Recommended Strategies

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Adverse Childhood Experiences
  • Implement a trauma-informed approach in primary care settings.
  • Implement trauma-informed approaches in communities, including child care settings, schools, and law enforcement.
  • Ask the ACEs questions and use the information to inform treatment plans.
  • Encourage and support healthy living, including sleep, nutrition, and physical activity.
  • Incorporate self-care for healthcare providers and those in the helping professions, who often experience secondary trauma and compassion fatigue.
Diabetes

Six Strategies Identified in the State’s 2017 Diabetes Epidemic and Action Report (DEAR)
Below are the overarching strategies for action plans:

  • Prevent type 2 diabetes.
  • Support optimal self-management of diabetes.
  • Use diabetes-specific data and information to guide decisions.
  • Seek adequate funding for diabetes prevention and care.
  • Include people affected by diabetes in decisions.

Specific actions are identified in Agency Action Plans, page 6 of the 2017 DEAR.


Aligning with these strategies, the report included 13 recommendations for how the Legislature could support reducing the incidence of type 2 diabetes, and improving the lives of people with all forms of diabetes. These recommendations can be applied at state, regional, local, and organizational levels:

  • Maintain and further expand access to health care coverage.
  • Help make out-of-pocket costs more affordable for patients with diabetes.
  • Support the state’s movement toward value-based payment.
  • Continue efforts to integrate physical and behavioral health care services.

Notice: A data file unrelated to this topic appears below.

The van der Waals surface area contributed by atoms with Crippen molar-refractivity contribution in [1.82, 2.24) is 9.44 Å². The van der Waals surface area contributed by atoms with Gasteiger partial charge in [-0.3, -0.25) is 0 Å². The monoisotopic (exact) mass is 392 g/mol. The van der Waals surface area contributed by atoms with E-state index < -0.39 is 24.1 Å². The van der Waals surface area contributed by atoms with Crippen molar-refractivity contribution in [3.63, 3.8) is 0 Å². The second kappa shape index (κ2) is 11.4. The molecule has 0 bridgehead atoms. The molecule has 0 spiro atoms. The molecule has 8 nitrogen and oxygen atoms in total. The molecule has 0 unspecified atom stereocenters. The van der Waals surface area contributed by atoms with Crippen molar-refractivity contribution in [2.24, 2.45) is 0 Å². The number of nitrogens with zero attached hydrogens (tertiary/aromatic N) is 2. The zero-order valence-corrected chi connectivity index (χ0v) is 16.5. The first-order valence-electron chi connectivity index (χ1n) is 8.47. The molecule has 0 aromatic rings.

• Encourage Accountable Communities of Heath to implement projects that impact diabetes.
  • Ensure all health plans provide optimal diabetes benefits.
  • Fund recommendations from the Governor’s Council for the Healthiest Next Generation.
  • Support students with chronic health conditions.
  • Expand staffing and coordination resources for evidence-based, community-based programs.
  • Increase use of diabetes self-management education.
  • Raise public awareness of diabetes prevention and management.
  • Train health care providers to screen for diabetes, and to deliver high-quality diabetes care in culturally and linguistically appropriate ways.
  • Support using data to drive decisions and improve linkages between health systems and community support services.
Obesity

Strategies for obesity include, but are not limited to:

  • Improve healthcare training and systems for prevention and care in the management of obesity, including promotion of evidence-based, interdisciplinary approaches.
  • Develop obesity screening in healthcare settings, along with counseling and referrals that are tailored to patients and culturally appropriate.
  • Screen for and manage obesity in pregnant women, using tools that are preventive and trauma-informed.
  • Provide seamless breastfeeding support between hospitals and related clinics.
  • Encourage hospitals to register for Breastfeeding Friendly Washington.
  • Provide healthy foods in cafeterias, vending and other onsite food venues.
  • Develop a prescription program for free/low cost physical activity and fruit/vegetable incentives.
  • Partner with a local gym to offer free or reduced cost memberships.